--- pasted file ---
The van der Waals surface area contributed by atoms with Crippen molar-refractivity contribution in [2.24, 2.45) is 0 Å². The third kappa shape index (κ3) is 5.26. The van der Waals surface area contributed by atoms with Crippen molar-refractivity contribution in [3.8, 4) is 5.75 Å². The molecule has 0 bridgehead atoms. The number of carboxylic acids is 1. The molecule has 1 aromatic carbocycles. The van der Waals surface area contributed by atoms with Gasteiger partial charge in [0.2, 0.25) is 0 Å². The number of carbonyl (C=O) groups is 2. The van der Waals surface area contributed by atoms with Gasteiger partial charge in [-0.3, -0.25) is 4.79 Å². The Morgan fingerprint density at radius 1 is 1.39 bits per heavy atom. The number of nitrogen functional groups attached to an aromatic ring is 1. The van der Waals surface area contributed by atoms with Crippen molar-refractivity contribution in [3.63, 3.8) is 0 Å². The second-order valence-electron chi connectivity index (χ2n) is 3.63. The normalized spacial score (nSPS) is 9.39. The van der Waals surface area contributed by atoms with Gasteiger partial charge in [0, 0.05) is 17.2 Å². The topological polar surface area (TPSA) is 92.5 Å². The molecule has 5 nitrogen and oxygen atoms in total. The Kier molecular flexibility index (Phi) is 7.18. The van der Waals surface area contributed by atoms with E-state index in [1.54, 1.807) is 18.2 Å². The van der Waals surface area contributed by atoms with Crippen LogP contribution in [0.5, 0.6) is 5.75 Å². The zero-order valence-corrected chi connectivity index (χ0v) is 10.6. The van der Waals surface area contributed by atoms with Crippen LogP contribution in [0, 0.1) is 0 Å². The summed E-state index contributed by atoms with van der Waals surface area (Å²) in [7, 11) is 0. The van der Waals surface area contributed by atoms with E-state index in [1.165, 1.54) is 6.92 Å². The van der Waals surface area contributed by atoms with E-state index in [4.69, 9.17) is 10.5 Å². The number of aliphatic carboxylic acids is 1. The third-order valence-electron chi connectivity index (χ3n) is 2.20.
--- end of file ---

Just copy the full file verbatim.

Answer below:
The van der Waals surface area contributed by atoms with Crippen molar-refractivity contribution in [2.24, 2.45) is 0 Å². The third kappa shape index (κ3) is 5.26. The van der Waals surface area contributed by atoms with Crippen molar-refractivity contribution in [3.8, 4) is 5.75 Å². The molecule has 0 bridgehead atoms. The number of carboxylic acids is 1. The molecule has 1 aromatic carbocycles. The van der Waals surface area contributed by atoms with Gasteiger partial charge in [0.2, 0.25) is 0 Å². The number of carbonyl (C=O) groups is 2. The van der Waals surface area contributed by atoms with Gasteiger partial charge in [-0.3, -0.25) is 4.79 Å². The Morgan fingerprint density at radius 1 is 1.39 bits per heavy atom. The number of nitrogen functional groups attached to an aromatic ring is 1. The van der Waals surface area contributed by atoms with Crippen molar-refractivity contribution in [3.63, 3.8) is 0 Å². The second-order valence-electron chi connectivity index (χ2n) is 3.63. The normalized spacial score (nSPS) is 9.39. The van der Waals surface area contributed by atoms with Gasteiger partial charge in [0, 0.05) is 17.2 Å². The topological polar surface area (TPSA) is 92.5 Å². The molecule has 5 nitrogen and oxygen atoms in total. The Kier molecular flexibility index (Phi) is 7.18. The van der Waals surface area contributed by atoms with E-state index in [1.54, 1.807) is 18.2 Å². The van der Waals surface area contributed by atoms with Crippen LogP contribution in [0.5, 0.6) is 5.75 Å². The zero-order valence-corrected chi connectivity index (χ0v) is 10.6. The van der Waals surface area contributed by atoms with Crippen LogP contribution in [0, 0.1) is 0 Å². The summed E-state index contributed by atoms with van der Waals surface area (Å²) in [7, 11) is 0. The van der Waals surface area contributed by atoms with E-state index in [1.165, 1.54) is 6.92 Å². The van der Waals surface area contributed by atoms with E-state index in [4.69, 9.17) is 10.5 Å². The number of aliphatic carboxylic acids is 1. The third-order valence-electron chi connectivity index (χ3n) is 2.20.